Matthew Green, 40, a pharmaceutical consultant from London, will be the first Briton to be discharged from hospital with a completely artificial heart.
But the one thing he really mustn't forget before he leaves hospital is his rucksack, in which he will be carrying part of his new heart.
The device in his chest is slightly larger than the organ it replaces and weighs less than six ounces. It delivers blood to the body with the help of a pump that is carried in the rucksack, along with a battery.
Around 900 of the 'bridge-to-transplant' devices have been fitted around the world, although Green is the first to receive one in the UK.
Green, who lives with wife Gill and their 5-year-old son Dylan, was diagnosed with Arrhythmogenic Right Ventricular Cardiomyopathy, a disease of the heart muscle that can cause arrhythmia, heart failure, and sudden death.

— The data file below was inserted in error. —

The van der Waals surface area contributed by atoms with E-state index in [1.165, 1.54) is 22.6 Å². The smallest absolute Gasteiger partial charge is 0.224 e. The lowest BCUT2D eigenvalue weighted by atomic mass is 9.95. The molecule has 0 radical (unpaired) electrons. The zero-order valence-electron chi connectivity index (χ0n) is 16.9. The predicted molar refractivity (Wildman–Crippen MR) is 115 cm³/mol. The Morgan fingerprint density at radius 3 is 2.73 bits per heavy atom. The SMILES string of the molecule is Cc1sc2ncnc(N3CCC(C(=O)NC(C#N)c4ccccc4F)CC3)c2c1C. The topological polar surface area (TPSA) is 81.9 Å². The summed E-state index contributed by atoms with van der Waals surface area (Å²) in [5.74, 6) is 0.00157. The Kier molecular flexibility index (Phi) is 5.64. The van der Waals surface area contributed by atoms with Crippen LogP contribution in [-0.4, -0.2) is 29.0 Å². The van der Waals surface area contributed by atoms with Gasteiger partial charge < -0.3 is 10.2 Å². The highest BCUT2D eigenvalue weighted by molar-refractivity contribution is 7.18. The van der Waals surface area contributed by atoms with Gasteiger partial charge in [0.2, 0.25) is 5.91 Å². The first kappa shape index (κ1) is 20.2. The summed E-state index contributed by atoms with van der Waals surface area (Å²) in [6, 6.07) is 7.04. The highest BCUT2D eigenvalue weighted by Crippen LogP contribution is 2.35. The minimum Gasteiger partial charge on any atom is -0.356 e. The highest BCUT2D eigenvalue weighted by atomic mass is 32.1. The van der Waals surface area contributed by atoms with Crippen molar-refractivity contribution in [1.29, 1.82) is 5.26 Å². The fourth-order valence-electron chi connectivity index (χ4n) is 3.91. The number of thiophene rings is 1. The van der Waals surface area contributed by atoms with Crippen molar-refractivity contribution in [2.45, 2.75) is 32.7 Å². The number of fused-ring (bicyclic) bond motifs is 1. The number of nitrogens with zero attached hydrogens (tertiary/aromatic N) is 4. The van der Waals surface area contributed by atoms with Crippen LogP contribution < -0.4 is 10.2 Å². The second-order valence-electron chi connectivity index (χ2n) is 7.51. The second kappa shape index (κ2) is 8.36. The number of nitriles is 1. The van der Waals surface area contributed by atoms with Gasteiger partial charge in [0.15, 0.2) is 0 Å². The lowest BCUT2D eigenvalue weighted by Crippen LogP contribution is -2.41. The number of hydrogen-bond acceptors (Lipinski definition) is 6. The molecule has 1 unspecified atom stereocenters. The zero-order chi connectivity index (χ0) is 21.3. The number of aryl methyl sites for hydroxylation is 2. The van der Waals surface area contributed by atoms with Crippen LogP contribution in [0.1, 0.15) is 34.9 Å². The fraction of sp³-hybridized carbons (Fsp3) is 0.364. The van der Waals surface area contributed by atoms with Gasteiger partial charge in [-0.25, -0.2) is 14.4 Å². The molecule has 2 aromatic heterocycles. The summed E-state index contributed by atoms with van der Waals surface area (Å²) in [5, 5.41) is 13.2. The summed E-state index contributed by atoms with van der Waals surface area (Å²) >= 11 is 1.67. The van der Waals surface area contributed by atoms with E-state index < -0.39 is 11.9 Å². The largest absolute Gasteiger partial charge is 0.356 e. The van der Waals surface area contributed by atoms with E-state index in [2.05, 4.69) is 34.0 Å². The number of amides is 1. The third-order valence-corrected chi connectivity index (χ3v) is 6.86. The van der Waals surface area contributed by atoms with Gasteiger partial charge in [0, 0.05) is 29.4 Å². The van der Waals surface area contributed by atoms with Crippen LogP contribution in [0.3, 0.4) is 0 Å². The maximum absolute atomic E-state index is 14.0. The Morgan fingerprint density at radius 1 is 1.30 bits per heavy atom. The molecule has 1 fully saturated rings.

With his health deteriorating fast and no suitable donors could be found, doctors at Papworth Hospital in Cambridgeshire decided to fit him with the device in a 100,000 pounds operation on June 9.
Now, seven weeks on, the patient said he felt 'fantastic' as he spoke about the new lease of life he has been given.
"I felt so ill before, so now to be feeling so well and full of life is great. I feel very lucky," the Daily Mail quoted Green as saying.
"It feels very different - before the operation my heart beat was very weak and I could hardly feel my pulse. Now it's a very strong heart beat," he added.
Papworth is the 66th hospital in the world and the first in the UK to be allowed to use the SynCardia artificial heart.
The device that costs around 20,000 pounds a year to maintain, was developed by U.S. firm SynCardia Systems, which is based in Arizona.